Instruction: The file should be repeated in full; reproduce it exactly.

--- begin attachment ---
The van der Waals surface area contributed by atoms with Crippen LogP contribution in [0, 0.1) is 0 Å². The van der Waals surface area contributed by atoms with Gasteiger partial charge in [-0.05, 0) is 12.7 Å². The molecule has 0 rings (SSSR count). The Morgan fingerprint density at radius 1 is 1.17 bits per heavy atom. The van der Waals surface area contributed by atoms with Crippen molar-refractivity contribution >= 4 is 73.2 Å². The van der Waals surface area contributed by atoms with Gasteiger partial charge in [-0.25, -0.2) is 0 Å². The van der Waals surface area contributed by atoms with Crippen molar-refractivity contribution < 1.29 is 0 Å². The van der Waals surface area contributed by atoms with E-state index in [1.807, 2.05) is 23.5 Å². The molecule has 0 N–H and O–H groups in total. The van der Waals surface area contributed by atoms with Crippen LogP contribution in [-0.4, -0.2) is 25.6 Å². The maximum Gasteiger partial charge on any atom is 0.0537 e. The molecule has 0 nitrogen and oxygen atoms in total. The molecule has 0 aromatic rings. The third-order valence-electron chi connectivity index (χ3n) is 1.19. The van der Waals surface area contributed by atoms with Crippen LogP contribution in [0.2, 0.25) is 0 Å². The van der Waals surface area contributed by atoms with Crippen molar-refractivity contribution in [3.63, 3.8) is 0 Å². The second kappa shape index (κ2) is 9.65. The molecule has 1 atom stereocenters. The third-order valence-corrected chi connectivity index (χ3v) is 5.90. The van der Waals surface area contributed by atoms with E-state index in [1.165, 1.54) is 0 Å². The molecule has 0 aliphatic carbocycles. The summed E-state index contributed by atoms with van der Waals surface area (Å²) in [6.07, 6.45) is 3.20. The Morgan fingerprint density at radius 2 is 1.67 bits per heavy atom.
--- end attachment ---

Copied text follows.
The van der Waals surface area contributed by atoms with Crippen LogP contribution in [0, 0.1) is 0 Å². The van der Waals surface area contributed by atoms with Gasteiger partial charge in [-0.05, 0) is 12.7 Å². The molecule has 0 rings (SSSR count). The Morgan fingerprint density at radius 1 is 1.17 bits per heavy atom. The van der Waals surface area contributed by atoms with Crippen molar-refractivity contribution >= 4 is 73.2 Å². The van der Waals surface area contributed by atoms with Gasteiger partial charge in [-0.25, -0.2) is 0 Å². The van der Waals surface area contributed by atoms with Crippen molar-refractivity contribution < 1.29 is 0 Å². The van der Waals surface area contributed by atoms with E-state index in [1.807, 2.05) is 23.5 Å². The molecule has 0 N–H and O–H groups in total. The van der Waals surface area contributed by atoms with Crippen LogP contribution in [-0.4, -0.2) is 25.6 Å². The maximum Gasteiger partial charge on any atom is 0.0537 e. The molecule has 0 nitrogen and oxygen atoms in total. The molecule has 0 aromatic rings. The third-order valence-electron chi connectivity index (χ3n) is 1.19. The van der Waals surface area contributed by atoms with Crippen LogP contribution in [0.2, 0.25) is 0 Å². The van der Waals surface area contributed by atoms with Crippen molar-refractivity contribution in [3.63, 3.8) is 0 Å². The second kappa shape index (κ2) is 9.65. The molecule has 1 atom stereocenters. The third-order valence-corrected chi connectivity index (χ3v) is 5.90. The van der Waals surface area contributed by atoms with E-state index in [1.165, 1.54) is 0 Å². The molecule has 0 aliphatic carbocycles. The summed E-state index contributed by atoms with van der Waals surface area (Å²) in [6.07, 6.45) is 3.20. The Morgan fingerprint density at radius 2 is 1.67 bits per heavy atom.